An American announcement that Russia responded to recent proposals is not true, Moscow has said
Claims from US officials that Moscow has responded to America’s proposals on de-escalation in Ukraine are inaccurate, the Russian Ministry of Foreign Affairs has announced. It confirmed that the two sides are in talks about security in Europe but denied that a formal answer had been given.
Deputy Minister of Foreign Affairs Alexander Grushko told RIA Novosti on Tuesday that Russia is still preparing a “summary” response to Washington’s most recent proposals, and the US claim that it had received an answer “is not true.” He clarified that Foreign Minister Sergey Lavrov had sent a message to the American State Department, but that this concerned the principle of indivisible security, not the details of the situation in Ukraine.
A spokesperson for the US side had previously told TASS that they had received “a written follow-up” from Russia, but they would not reveal its details because “it would be unproductive to negotiate in public.” He added that “we remain fully committed to dialogue to address these issues and will continue to consult closely with our allies and partners, including Ukraine.”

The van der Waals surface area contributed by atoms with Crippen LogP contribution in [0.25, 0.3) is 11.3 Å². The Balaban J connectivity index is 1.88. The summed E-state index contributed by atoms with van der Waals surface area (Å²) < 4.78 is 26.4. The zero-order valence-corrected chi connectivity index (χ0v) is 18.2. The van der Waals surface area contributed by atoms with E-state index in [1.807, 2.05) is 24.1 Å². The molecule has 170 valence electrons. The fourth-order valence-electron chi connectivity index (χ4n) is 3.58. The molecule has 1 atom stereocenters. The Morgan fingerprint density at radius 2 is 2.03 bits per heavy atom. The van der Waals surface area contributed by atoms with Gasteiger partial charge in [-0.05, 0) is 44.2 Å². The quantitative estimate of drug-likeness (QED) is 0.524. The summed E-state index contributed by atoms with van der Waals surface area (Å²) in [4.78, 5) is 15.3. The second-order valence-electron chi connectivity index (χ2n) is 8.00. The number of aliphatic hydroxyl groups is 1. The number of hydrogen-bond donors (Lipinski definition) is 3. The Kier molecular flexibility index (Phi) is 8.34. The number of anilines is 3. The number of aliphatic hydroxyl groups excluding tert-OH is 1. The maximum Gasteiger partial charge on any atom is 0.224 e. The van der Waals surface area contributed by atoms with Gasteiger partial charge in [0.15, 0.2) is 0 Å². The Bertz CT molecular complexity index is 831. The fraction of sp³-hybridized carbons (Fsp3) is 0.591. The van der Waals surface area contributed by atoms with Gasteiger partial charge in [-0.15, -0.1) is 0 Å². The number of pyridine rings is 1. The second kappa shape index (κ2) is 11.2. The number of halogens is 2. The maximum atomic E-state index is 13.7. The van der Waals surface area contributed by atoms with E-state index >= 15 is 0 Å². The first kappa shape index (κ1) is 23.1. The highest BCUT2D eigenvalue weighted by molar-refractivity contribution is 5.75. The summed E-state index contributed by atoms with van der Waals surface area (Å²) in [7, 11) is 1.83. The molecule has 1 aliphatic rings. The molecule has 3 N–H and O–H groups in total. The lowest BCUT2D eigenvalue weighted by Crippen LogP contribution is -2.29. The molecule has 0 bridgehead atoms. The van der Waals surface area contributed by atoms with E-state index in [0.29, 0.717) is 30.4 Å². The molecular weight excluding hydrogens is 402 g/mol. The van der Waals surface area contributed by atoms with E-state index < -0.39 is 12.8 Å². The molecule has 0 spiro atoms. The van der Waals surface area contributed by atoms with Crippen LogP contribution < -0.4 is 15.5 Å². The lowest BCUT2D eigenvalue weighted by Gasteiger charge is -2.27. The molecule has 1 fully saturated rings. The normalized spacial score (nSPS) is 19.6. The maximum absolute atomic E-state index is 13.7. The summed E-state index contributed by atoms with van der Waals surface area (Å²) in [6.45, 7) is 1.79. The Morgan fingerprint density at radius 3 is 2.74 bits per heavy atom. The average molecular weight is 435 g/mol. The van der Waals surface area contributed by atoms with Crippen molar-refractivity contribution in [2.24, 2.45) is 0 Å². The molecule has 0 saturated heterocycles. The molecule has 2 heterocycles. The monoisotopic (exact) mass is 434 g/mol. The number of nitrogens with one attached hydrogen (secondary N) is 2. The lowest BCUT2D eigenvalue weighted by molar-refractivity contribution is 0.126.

A source inside the Russian Foreign Ministry confirmed to RIA Novosti that Lavrov had sent a communication to negotiators from NATO, the American-led military bloc, including US Secretary of State Antony Blinken. According to the source, Lavrov asked how NATO understands “the fundamental, key principle of the indivisibility of security that we refer to. And there has been no response to this from the West, not from anyone. Therefore it’s wrong to represent the situation as if we’ve given them a written response.”
Russian negotiators sent a list of security demands to NATO and the US last December, amid Western warnings that Russia could be planning to invade Ukraine, a claim that Moscow has repeatedly denied. Representatives from the two sides met for a series of discussions in January to discuss de-escalation and the proposals, which include requests for written guarantees that NATO will not expand into Ukraine or Georgia, a deal that Western leaders have said is off the table.
At the end of January, Lavrov confirmed that Russia had received written responses to its demands. He stated that he was disappointed with the West’s unwillingness to make concessions, but that there was a chance for further dialogue.
Lavrov and Blinken are scheduled to have a telephone call on Tuesday.